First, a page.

As for the miniatures, we can initially find 60 Minifigures where heroes, monsters, villains -and even spells- of the franchise will be available to create our armies. The combination of these figures seeks to create a synergy between the Leader and his or her talent. These contain characters from the different factions, or in the case of this game, families, that inhabit all of Azeroth: the noble Alliance, the savage Beasts, the necromantic Undead, the powerful Horde, and the fiery Black Rock. One of the details that were mentioned to us is that you don't necessarily have to be tied with any of the families, and even your army can be completely mixed by all the groups. "You can mix and match. Even if you pick Jaina as your leader, you can put any family units into her army. You can build as you like," Lim mentioned.
A Warcraft world to explore (and replay)
If the number of characters is large, the world sounds even larger. Within its main campaign mode, the title has an initial amount of more than 70 maps. "The maps cover from the Eastern Kingdoms to Kalimdor. Each zone has multiple maps in them, there's a lot of content to play through," Lim mentioned. "And those 70 maps, we kind of built a campaign for you to cross through but we also use the same maps for Conquest mode which is a different mode you will play in the game. We also reuse them for quests, but we also change things up. There’s a lot of content that we have now." As for the campaign, the journey is really that PVE progression from Kalimdor into the Eastern Kingdoms.," all the way to a final boss. "I don't want to reveal who is until the end of the game, but it's exciting. It may be very obvious who is at the end of the game, only if you pay attention," Collins mentioned.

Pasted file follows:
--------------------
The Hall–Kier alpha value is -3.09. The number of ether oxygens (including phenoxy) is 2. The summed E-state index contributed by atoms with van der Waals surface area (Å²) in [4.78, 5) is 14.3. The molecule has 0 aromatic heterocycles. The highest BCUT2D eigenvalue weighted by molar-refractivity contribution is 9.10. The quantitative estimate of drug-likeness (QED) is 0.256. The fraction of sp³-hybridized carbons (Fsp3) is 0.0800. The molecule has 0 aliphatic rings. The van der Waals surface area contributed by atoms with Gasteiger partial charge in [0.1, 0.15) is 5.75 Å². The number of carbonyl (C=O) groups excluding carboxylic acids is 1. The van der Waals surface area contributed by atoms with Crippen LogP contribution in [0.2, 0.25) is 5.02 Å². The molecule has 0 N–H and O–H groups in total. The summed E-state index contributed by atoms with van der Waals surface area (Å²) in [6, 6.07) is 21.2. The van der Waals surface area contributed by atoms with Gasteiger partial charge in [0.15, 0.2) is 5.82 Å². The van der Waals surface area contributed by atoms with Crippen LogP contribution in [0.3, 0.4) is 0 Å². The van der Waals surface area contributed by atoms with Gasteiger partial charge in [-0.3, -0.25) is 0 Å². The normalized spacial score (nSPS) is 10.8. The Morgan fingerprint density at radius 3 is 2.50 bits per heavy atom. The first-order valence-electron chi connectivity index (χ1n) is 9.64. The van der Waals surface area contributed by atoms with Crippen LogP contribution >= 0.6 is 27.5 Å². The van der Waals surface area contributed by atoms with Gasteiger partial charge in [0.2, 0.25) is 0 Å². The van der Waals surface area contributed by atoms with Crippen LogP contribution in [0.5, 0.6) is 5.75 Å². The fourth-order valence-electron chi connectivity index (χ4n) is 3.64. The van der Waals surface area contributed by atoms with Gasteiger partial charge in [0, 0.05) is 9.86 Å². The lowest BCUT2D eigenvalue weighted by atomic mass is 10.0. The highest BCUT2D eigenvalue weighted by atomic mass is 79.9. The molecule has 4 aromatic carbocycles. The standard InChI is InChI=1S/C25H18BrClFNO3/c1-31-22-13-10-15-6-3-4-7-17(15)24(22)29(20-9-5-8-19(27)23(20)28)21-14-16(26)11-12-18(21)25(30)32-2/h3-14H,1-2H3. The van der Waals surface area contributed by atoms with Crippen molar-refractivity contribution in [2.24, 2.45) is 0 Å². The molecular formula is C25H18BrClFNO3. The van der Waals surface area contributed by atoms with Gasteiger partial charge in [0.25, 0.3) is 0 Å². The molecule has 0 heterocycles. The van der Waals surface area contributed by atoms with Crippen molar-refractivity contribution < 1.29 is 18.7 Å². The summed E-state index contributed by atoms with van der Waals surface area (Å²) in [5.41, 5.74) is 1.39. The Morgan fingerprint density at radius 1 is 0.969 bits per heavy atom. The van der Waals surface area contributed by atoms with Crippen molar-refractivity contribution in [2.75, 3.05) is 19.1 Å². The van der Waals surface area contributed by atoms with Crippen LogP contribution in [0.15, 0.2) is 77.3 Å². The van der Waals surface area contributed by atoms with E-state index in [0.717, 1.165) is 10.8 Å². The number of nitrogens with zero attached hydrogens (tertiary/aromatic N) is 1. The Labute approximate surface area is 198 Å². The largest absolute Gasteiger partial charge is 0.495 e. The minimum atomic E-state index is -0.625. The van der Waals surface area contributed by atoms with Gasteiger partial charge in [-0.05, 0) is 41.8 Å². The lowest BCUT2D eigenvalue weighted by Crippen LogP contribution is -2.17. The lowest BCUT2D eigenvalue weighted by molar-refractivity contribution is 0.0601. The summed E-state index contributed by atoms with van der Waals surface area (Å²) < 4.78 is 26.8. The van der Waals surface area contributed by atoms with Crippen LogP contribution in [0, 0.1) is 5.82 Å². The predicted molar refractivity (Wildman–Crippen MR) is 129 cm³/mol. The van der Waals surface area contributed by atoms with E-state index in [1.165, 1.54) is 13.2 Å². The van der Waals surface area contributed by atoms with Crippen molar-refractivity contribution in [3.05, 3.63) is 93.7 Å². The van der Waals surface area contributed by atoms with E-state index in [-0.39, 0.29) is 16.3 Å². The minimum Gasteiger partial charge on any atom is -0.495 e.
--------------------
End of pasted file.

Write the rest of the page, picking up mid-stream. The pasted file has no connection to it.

In addition to these missions, which have an average duration of 3 to 4 minutes, part of the essence of World of Warcraft will also be available with a cooperative mode -where it will not be necessary to be of the same faction- and even long raids, which details will be given "soon". We can expect Dungeons in the game, which will rotate weekly as a group of 3 maps with two attempts to finish them, basically being "an Ironman mode". At the beginning of each Dungeon, you choose a relic that augments your army in a positive way, opening up different possibilities to finish the maps.
Monetization with players first
Being a free-to-play smartphone title, we can expect the concept of microtransactions to appear at some point. The game will feature a store called the Grid where you will be able to buy leaders, minis, and spells among others. One detail that was mentioned is that monetization is something that was given a lot of thought in order to put the player first. This led to there being only one consistent in-game currency which is gold coins. "You can get anything in the game by playing the game or by purchasing gold coins," Collins mentions. "We don't gate anything off or have separate tracks for paid versus not paid. It's all part of the same pool."
Release date and system requirements
For now, Warcraft: Archlight Rumble does not have a release date and will be "coming soon", but we were promised that there will be several betas prior to its release. For the same reason, the system requirements remain very preliminary, although the current test did require mid-high-end devices to run.